The Father Moobs blogs were originally posted in 2014 and 2015 on fathermoobs.com, a now defunct website where Dani (my wife) and I processed the upcoming arrival of our first baby. This series was called Moob & Boob, where we each wrote our own perspective on the same topic:
I don’t want to find out the gender of our baby early. It feels like opening a Christmas present in July. Why would I do that? Yes I’m a control freak and a planner but some things seem too good to plan. Everyone I talk to that has waited has this little extra sparkle in their eyes as they recall the excitement of hearing the doctor proclaim for the first time, “Its a BOY!” or “Its’ a GIRL!” I want that bonus excitement too and somehow I don’t feel like I can get it from an ultrasound tech on a random Tuesday in my 2oth week.
I’ve also talked to people who found out early and most of them are glad they found. I think that’s great! It seems like personal preference to me. And if my preference is to wait it seems like I should go with that gut feeling right? I mean, Matt can find out if he wants, I don’t care if he knows and I don’t. Be he’s all weirded out by that idea. Dramatic mumbo-jumbo like “OMG I’ll die if I have to keep a secret that long!” I told him he’s a drama queen and our child better get’s his acting skills.
In case you didn’t know, Matt really wants to find out early. But his reasons suck. Maybe he could persuade me if he was like “I just want to be able to call our baby by name.” Or “it will be helpful with planning,” but those aren’t his reasons. He just goes on theoretical rants about how it’s inconsistent to utilize technology tools for health screenings while refusing that same technology to find out the gender. Capital L-A-M-E, LAME.
I’m fine with yellow and green bedding at the baby shower. And I’m fine when my baby girl is all decked out in Yankees apparel. Besides, I’m just starting to bond with this tiny blob in my belly and it’s just starting to feel like a little human. I’m not ready to give it a gender and a name. It seems like those bonding moments will be like icing on the cake for me – a sweet treat that comes at the end of the baking process, after the bun is out of the oven and cooled off for a little while.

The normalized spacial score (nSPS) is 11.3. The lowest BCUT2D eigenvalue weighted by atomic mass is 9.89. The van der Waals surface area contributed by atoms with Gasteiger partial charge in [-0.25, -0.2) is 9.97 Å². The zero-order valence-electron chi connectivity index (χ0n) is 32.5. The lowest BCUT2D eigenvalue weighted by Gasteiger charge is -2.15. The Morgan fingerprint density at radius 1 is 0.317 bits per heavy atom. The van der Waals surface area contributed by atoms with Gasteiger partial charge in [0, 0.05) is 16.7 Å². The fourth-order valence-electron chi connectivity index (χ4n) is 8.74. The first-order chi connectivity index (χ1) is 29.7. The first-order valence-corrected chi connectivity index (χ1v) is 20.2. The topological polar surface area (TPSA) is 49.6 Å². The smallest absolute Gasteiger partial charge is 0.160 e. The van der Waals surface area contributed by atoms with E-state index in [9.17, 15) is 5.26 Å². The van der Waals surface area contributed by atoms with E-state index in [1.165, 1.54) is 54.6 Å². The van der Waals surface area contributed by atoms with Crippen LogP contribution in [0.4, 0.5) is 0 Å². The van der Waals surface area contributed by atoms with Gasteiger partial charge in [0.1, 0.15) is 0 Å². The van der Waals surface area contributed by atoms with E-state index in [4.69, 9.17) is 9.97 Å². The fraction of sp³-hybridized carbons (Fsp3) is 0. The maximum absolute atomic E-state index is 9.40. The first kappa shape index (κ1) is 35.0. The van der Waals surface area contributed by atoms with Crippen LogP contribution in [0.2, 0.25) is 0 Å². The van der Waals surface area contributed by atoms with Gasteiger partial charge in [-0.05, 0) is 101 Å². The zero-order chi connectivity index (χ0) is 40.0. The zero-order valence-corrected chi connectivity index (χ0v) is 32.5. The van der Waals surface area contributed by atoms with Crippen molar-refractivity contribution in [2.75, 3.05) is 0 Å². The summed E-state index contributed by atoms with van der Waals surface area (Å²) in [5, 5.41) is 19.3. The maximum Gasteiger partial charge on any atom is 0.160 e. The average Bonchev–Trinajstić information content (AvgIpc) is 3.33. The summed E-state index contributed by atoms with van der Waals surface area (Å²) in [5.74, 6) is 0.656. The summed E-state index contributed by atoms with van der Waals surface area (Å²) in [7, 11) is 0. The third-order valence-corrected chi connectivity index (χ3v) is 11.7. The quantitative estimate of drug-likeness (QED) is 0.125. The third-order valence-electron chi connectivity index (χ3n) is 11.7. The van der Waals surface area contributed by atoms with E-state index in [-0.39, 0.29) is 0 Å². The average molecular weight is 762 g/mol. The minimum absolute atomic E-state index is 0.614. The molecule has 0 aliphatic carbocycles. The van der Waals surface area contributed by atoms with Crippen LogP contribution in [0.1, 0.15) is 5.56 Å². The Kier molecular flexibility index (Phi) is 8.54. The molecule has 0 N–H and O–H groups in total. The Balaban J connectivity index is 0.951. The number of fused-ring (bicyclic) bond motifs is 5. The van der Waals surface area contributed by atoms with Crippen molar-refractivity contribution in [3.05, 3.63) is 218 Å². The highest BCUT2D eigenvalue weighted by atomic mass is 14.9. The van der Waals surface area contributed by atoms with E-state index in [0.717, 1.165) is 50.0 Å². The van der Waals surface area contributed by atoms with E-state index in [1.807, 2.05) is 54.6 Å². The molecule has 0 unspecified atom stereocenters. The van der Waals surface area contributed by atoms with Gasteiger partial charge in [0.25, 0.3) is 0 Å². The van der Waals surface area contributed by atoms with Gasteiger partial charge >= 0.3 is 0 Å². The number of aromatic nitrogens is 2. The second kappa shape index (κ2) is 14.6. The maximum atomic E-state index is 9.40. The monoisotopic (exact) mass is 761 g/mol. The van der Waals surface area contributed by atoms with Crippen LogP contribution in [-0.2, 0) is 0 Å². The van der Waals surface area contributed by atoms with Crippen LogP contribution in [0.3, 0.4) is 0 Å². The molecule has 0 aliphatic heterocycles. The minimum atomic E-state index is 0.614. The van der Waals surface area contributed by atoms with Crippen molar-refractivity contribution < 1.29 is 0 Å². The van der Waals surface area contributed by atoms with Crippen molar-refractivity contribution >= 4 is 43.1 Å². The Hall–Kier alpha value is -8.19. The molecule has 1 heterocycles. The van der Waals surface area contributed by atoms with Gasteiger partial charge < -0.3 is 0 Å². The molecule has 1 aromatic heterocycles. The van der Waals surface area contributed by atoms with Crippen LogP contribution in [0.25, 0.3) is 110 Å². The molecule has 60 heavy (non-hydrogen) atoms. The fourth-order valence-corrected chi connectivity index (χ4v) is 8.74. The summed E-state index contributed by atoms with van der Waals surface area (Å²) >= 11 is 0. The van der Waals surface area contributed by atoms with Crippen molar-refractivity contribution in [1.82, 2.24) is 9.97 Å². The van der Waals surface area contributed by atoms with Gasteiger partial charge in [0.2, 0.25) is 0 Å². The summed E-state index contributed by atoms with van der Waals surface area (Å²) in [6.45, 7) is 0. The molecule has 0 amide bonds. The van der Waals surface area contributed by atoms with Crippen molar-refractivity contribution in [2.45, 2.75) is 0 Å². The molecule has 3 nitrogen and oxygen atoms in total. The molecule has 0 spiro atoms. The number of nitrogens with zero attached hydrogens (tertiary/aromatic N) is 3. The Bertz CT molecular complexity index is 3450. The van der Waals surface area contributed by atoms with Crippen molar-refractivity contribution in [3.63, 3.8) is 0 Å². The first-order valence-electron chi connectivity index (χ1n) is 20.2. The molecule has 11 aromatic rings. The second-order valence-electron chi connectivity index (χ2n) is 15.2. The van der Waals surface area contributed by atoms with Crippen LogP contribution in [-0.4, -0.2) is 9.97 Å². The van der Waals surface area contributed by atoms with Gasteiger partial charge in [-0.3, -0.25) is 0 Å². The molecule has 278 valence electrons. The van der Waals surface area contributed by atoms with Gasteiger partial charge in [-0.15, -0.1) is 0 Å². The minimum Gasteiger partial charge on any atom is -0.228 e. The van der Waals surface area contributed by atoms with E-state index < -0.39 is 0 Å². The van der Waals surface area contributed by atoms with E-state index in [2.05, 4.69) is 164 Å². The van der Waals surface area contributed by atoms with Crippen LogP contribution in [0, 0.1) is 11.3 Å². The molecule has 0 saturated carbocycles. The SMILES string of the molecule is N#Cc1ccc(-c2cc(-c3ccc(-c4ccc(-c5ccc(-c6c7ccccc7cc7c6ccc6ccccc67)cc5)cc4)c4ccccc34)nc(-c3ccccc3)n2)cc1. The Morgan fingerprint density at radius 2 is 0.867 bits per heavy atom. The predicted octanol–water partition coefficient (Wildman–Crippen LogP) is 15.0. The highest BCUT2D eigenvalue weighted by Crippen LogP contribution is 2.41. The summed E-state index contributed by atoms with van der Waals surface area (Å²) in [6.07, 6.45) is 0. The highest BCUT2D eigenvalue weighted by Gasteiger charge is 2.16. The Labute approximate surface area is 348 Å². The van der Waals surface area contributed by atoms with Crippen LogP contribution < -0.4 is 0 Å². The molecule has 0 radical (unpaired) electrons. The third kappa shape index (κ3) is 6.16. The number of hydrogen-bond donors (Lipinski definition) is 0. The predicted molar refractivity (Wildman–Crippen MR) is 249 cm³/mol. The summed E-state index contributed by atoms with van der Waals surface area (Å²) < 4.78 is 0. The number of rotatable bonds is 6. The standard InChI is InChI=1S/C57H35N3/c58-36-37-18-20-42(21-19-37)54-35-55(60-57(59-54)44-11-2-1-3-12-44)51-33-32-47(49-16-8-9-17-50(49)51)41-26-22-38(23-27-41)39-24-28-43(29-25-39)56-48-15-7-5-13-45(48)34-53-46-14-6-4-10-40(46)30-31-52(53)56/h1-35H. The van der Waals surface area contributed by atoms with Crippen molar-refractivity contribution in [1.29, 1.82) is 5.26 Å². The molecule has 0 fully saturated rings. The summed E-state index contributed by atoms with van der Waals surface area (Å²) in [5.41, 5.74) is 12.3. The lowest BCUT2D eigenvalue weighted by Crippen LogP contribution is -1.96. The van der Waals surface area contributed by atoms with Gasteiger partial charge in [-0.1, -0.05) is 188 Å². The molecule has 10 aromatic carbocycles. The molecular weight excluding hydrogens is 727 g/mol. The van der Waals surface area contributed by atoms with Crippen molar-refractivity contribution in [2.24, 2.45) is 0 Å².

Either way, this dilemma of whether or not to find out early is really not a big deal (#firstworldproblems). The baby will be the same gender at 20 weeks as it will be at 40 weeks. The most important thing is that it continues to grow and be healthy. So if someone wants to help Matt out and give him better reasons why we should find out early I’ll definitely entertain the idea. In the meantime I’m sticking to my guns and waiting it out with the confidence that for me, the wait will be worth it.
Why in the world would you not find out the sex of your baby!
This is is 2014. The technology is available!
I can’t imagine watching a doctor scope out MiniMoob’s genitals, learn such RELEVANT INFORMATION TO THE REST OF OUR LIVES, while I say, “hey buddy, can you go ahead and keep that a secret from me for no good reason at all?”
He’d be like, “Umm… OK… you weirdo.” Cause in his head he’d be thinking, “Why do I have to arbitrarily hide this information while I inform you of everything else. Like, ‘hey, turns out your baby has a genetic disorder,’ or ‘hey wow, your baby has three eyeballs and green metallic scales growing along his-or-her ribcage.’ Do you want my help or not?” See, he’s annoyed because he knows it’s a disingenuous, overly sentimentalized attempt to live in the 1970’s.
Or maybe that’s just me. Probably just me. But I think it’s silly not to find out.
And lemme tell ya, it has nothing to do with planning for the baby’s arrival. I don’t care about the room color and I don’t think MiniMoob does either. Not for the first year anyway. You can launch me and my boy into Wegmans wearing pink wool sweaters and everybody can say, “Aww, she’s so adorable! What’s her name?” And I can say, “Charles.” And they can say, “Aww, Charlie is such a cute name for a girl!” And then Charles and I will go buy some gender neutral Gerber food and a large, manly, bone for me to gnaw on.
But I’ll tell you why I wanna find out. I wanna find out cause then I can actually KNOW if it’s my SON or my DAUGHTER!
And that changes everything.
It sets the tone for my relationship with them. I’ll know right then if they want to be like me someday; or if they want to BE me someday. Am I their hero or their role model? Do I protect them or unleash them on the world? And if I can begin bonding with them now, if I can meditate on what kinds of things they’re gonna need from me as they grow, why wouldn’t I do that?
But Dani doesn’t see it that way. Can you believe the nerve of that girl? I NEVER saw this coming. I thought for sure she’d care about the the pink sweaters and all. But that’s where she agrees with me.
I don’t even really understand her reason for waiting yet. All I know is that there’s this little glint in her eye. I saw it once while we ate lunch at Magnolia’s last month. She said, “So Babe, are we gonna find out?” And I said, “You mean some people don’t? You mean that still happens?”
And then she told me a story about how her parents waited. And she somehow tied in another story about when she was a little girl and she got a surprise puppy for Christmas.
Naturally, I reminded her that she hates surprises.